Most mornings I grind and steep coffee and then stumble into my home office to write, mug in hand. I light a candle. Say a prayer.
Light of the World:
Fill my words with your Spirit. In the same way light radiates into the surrounding wax from the blazing wick, ignite my words with power, heat, truth, and love that they might incite wonder and beauty in others. That they might transform, heal, and bring hope. That they may point back to You, the Light of the World.
This morning, praying the above prayer a second time I said the words my life instead of my words. Ahh!
My last two blogs (here and here) contained suggestions for ordinary practices meant for staying grounded in daily life during extremely unusual circumstances. Today I offer the most ordinary of practices.
Praying is not as hard as we make it. It’s putting one word next to another. It’s talking with God. And sometimes you don’t even have to use words.
It’s believing in prayer that’s hard.
Why pray? Doesn’t God already know about the pandemic?
A few years ago I worried I might have lost my calling as a pastor. Locked in a depression, I had not talked with anyone about my fear. Even God. Then one Tuesday morning I decided to go to a Bible study at a pastor friend’s church. I vaguely hoped there’d be encouragement there. I was disappointed to learn my friend was on vacation and one of his elders was leading. I couldn’t get up and walk out.
“Instead of our scheduled passage, let’s talk about Romans 11:29-32,” the elder said.
I groaned inside. He read: “. . . for God’s gifts and his call are irrevocable.” God spoke. “This is for you, Eugene. Take it. I know your doubts. I have chosen you. That call is forever. And no matter how hard the road, I am with you.”
God knows our needs even better than we do. God doesn’t need us to pray.
We need to pray because prayer is more relational than transactional. Prayer is more than asking God for stuff. “Hey, God, can I have twenty bucks for the movies?”
Walter Wangerin, Jr. writes prayer is a full conversation: God speaking/us listening. Us speaking/God listening. Prayer then is a face to face conversation that draws us into a relationship with God. And it’s hard to have a relationship with a vending machine.
God intends prayer not to be simply talking but also a partnership. God gave us two hands. In one is our work and in the other is prayer. Both are tools for partnering with God in the care of the world. In prayer we stand shoulder-to-shoulder with the Maker of the Universe in the daily maintenance of our worlds. God gives our lives meaning and purpose through this partnership.
My best memories of my late father are when the two of us built a fence in the horse pasture one summer. My dad didn’t need my help. In fact as an eight or nine-year-old, I was probably a hinderance. But he made me his partner.
“Hold this, Eugene. Good, now cut the wire.”
Working with him, I learned his values and vision for life. I grew. Later I came to realize that also was how dad expressed his love for me. By working with me. Fifty years later that truth and that fence are still standing.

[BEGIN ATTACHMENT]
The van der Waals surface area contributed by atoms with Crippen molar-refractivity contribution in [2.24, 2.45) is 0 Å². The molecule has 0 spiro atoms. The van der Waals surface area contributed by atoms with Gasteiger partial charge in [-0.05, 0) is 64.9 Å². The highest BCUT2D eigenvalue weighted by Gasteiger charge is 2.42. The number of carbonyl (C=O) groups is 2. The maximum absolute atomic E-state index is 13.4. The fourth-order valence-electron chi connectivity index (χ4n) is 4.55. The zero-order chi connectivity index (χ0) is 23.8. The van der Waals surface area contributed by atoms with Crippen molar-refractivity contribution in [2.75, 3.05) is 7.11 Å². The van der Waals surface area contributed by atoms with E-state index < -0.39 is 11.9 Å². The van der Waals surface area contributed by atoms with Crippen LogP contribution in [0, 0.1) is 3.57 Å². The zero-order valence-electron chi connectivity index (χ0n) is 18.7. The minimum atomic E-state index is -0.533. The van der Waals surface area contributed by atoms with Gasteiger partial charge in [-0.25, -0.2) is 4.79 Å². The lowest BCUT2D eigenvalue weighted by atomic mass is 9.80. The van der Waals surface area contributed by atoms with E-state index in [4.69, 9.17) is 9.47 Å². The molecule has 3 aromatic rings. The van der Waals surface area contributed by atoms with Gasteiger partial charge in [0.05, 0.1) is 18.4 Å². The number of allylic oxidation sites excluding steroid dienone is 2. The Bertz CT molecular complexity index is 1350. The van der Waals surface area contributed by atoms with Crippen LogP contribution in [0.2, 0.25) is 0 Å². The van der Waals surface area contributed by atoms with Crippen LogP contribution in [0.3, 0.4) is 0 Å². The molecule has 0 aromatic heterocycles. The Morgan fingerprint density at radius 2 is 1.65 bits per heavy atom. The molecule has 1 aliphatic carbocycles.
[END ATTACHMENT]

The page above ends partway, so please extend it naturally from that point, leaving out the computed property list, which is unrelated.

But prayer is not only a working relationship. It is designed to foster profound intimacy with God. In this way, prayer is to our relationship with God as sex is to a relationship with a spouse. Stay with me!
Like sex, prayer can skim along the surface and be about what you get out of it. Or it can be intimate, vulnerable, passionate, diving deep into the mystery of two becoming one. See Jesus’ prayer in the Garden of Gethsemane. This intimacy, however, is dangerous and difficult. So we abstain or settle for mere prayer requests. While God sits waiting to dig into our hearts. And we remain alone and fearful.
This intimacy is God’s answer to our fear and aloneness. Prayer is God’s ultimate way to be with us.
And out of that intimacy, we may ask for what we need. We know Abba is listening and cares.
So today, talk with God. Let God hear your hurts and fears. Listen for God’s answer. But ask too. Pray for those on the front lines in this battle against COVID-19. Pray for the vulnerable. For those who have lost loved ones. For our leaders to wield the wisdom of God.
Will God rebuke COVID-19 just as Jesus stopped the storm on the Sea of Galilee by rebuking it? I don’t know. I hope!
As you have weathered this trying time, how has God spoken to you? Are there any passages of scripture God has spoken to you through. People? Sermons? Books? Post what God has spoken to you in the comments. And also what you are talking to God about. All of us, God included, want to hear from you.
“Very early in the morning, while it was still dark, Jesus got up, left the house and went off to a solitary place, where he prayed.” Mark 1:35
Pray the Psalms.
Turn a favorite Bible passage into a daily prayer.
Pray the prayers of Paul in Ephesians or Philippians.
Use the Book of Common Prayer as a guide.
A friend of mine, Jeff Gayle, built an app called Daily Prayer that is beautiful and helpful.
Ransomed Heart ministries developed an app called Pause.
Write your own.
The YouVersion Bible app has prayers on it too.